Thursday, 10 March 2016
Oliver: Datblygu - Sdim Eisiau Esgus (18 January 1992)
I'm going to Wales this weekend, so a track from a Welsh language group seems particularly appropriate at this time.
Several Hogmanys ago, I was watching Jools Holland's annual end of year bag of shite - which is at least on that edition enlivened by the possibility of seeing something unexpected - Kylie Minogue singing a piano torch song version of I Should Be So Lucky, discovering Adam Ant has turned into a pirate captain version of Action Man or Sylvester McCoy funking around to Aloe Blacc like it was still 1973 - Kate Nash was on singing Pumpkin Soup or as I remembered it before doing the research, I Just Want Your Kiss, Boy. I hated it, I thought it was so lame and empty, and I found myself wondering how on earth she could sit there and sing something so manifestly second rate. And then it struck me. She may realise that she's singing an annoying piece of filler, but regardless of whether the song could be better or not, it was on my television and in people's record collections because she was singing it with CONVICTION. Art, in any field, which the creator shows they think is crap is doomed. Art, in any field, which the creator puts forward with belief or the strong appearance of belief has a fighting chance. I told myself I would hold to this if I had doubts when re-starting work on writing my play. I'm still holding to it even though I've done no work on it even since then.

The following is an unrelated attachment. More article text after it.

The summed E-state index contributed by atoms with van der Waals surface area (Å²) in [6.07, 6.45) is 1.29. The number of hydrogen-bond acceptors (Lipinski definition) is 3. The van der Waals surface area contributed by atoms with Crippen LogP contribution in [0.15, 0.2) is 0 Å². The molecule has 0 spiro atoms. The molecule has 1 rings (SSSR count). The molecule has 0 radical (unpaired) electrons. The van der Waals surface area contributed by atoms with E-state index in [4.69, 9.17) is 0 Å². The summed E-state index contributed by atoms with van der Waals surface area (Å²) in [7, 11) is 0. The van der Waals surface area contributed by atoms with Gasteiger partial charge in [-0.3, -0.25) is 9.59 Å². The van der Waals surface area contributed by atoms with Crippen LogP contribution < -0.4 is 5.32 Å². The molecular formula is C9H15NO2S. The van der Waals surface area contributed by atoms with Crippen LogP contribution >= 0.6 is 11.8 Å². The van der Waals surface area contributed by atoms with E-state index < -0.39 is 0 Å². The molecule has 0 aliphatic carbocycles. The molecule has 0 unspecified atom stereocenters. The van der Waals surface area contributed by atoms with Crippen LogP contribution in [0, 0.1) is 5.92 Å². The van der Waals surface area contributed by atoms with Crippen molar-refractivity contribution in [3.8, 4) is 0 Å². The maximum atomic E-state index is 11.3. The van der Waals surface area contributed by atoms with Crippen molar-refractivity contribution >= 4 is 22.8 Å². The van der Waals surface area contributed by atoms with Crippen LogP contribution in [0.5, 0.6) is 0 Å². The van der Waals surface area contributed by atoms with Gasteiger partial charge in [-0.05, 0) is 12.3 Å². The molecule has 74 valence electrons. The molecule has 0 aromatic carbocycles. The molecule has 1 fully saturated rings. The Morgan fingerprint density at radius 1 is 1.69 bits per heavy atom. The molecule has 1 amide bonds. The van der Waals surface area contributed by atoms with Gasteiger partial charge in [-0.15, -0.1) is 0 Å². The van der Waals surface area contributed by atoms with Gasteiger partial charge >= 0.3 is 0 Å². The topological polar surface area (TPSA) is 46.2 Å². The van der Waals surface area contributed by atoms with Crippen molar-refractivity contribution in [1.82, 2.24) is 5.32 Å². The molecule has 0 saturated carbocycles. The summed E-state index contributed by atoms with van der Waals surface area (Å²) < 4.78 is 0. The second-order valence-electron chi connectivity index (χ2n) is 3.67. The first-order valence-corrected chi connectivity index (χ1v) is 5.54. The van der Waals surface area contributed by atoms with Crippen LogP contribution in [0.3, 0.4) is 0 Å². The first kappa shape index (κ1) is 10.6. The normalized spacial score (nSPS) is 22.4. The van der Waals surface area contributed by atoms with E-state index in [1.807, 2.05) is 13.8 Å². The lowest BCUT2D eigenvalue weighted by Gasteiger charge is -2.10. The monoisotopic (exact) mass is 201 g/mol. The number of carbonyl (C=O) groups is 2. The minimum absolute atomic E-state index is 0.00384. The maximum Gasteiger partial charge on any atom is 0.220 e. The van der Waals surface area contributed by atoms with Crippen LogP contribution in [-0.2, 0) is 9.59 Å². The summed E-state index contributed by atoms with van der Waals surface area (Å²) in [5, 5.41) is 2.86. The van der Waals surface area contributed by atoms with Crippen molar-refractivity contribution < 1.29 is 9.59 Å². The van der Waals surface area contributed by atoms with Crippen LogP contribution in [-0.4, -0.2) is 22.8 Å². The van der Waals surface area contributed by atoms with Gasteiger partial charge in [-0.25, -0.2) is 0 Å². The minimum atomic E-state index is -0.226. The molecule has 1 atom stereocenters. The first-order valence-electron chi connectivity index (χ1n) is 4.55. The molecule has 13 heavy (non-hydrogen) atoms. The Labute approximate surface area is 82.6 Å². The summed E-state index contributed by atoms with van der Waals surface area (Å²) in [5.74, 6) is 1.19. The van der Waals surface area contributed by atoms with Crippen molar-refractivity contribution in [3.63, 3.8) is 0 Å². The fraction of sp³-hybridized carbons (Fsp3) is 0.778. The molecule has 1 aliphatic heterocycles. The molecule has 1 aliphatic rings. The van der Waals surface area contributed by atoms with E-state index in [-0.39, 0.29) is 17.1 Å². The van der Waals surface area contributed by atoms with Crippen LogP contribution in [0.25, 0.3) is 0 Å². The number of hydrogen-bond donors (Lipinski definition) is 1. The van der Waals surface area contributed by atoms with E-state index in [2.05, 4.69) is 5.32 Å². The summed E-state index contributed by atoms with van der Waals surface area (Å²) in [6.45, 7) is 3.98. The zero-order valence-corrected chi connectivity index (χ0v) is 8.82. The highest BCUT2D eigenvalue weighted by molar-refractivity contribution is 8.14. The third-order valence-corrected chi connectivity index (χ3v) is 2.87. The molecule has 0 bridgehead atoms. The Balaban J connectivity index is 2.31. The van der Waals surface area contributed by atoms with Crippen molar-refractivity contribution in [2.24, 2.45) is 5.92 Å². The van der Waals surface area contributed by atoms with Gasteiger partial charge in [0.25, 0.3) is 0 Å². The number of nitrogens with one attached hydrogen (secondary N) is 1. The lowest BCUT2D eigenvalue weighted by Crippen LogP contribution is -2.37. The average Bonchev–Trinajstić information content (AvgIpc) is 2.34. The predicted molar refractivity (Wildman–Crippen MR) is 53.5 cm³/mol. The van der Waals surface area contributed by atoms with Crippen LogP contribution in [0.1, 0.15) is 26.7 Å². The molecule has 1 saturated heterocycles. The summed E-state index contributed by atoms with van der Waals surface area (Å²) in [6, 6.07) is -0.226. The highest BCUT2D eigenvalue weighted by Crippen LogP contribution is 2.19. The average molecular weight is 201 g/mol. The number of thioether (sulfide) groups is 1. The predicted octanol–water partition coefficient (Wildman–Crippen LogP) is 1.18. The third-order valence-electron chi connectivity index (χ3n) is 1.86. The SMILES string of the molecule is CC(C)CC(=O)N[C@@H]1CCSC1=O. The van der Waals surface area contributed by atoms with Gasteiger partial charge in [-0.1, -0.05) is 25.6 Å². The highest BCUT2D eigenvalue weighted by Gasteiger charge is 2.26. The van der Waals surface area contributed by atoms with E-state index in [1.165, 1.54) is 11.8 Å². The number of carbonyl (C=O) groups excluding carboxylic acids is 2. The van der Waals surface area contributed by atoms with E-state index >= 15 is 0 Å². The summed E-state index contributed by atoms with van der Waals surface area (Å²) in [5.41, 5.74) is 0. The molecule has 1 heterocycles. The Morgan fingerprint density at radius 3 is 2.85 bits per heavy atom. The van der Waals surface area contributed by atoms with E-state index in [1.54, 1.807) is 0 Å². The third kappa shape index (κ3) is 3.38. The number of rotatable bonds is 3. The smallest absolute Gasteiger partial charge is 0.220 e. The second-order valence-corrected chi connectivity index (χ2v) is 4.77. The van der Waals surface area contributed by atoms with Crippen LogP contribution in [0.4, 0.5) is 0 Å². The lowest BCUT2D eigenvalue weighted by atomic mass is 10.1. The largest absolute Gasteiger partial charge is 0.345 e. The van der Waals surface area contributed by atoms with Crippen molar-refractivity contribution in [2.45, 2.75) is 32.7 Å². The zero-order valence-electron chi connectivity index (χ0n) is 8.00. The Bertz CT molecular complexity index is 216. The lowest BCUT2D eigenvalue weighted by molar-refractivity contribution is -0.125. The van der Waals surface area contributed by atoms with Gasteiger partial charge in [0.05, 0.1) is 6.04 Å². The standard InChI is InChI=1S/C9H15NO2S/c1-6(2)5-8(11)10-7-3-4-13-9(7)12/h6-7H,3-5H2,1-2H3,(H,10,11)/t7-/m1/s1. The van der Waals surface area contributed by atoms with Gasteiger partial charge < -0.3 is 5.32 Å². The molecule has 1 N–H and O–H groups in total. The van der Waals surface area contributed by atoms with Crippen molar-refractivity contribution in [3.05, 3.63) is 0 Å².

The CONVICTION feeling is important when reviewing Welsh rap. It's a hard sell, because the flow at the start very rarely draws the listener in, sounding awkward and off-key. Rather like trying to quote Hamlet in Mauritian. There are also to my ears, two male Welsh rap voices:
1) Paul Gascoigne on helium - which is the case here.
2) Bernard Bresslaw on mogadon - see Y Diwigiad
But regardless of who they are or what they are singing, they go for it and what usually happens, as it did on so many Peel shows, is that you find yourself going with it, until yourself and the band are in sync and suddenly Welsh language rap makes perfect sense.
Datblygu (pronounced as Dat-bluggy) and which translates as develop or developing were celebrating their 10th anniversary in 1992 and Peel had been playing them since 1987 at least. They were as prominent on the Welsh cassette scene as Wckr Spgt were in the US, fusing together the lyrics of David R. Edwards over a predominantly electro background. This track finds them moving more explicitly in a dance direction and given that the only two words obvious to non-Welsh speakers are "Solpadine" and "Paracetemol" it could be thought that the track is offering advice to clubbers over how to avoid hangovers. Given that the title of the track translates as There's No Excuse Wanted, this isn't wholly far-fetched.
Musically it's a little dated, the sound of a million early 90s corporate training videos, but it's that rap which clinches its place on the mixtape.
Datblygu's website is worth a look if you speak Welsh. I liked the English? page which tells anyone who doesn't read Welsh to use Google Translate.
Just to prove I don't have a total downer on Kate Nash:
Videos courtesy of Peter Davies (Datblygu) and KateNashVEVO.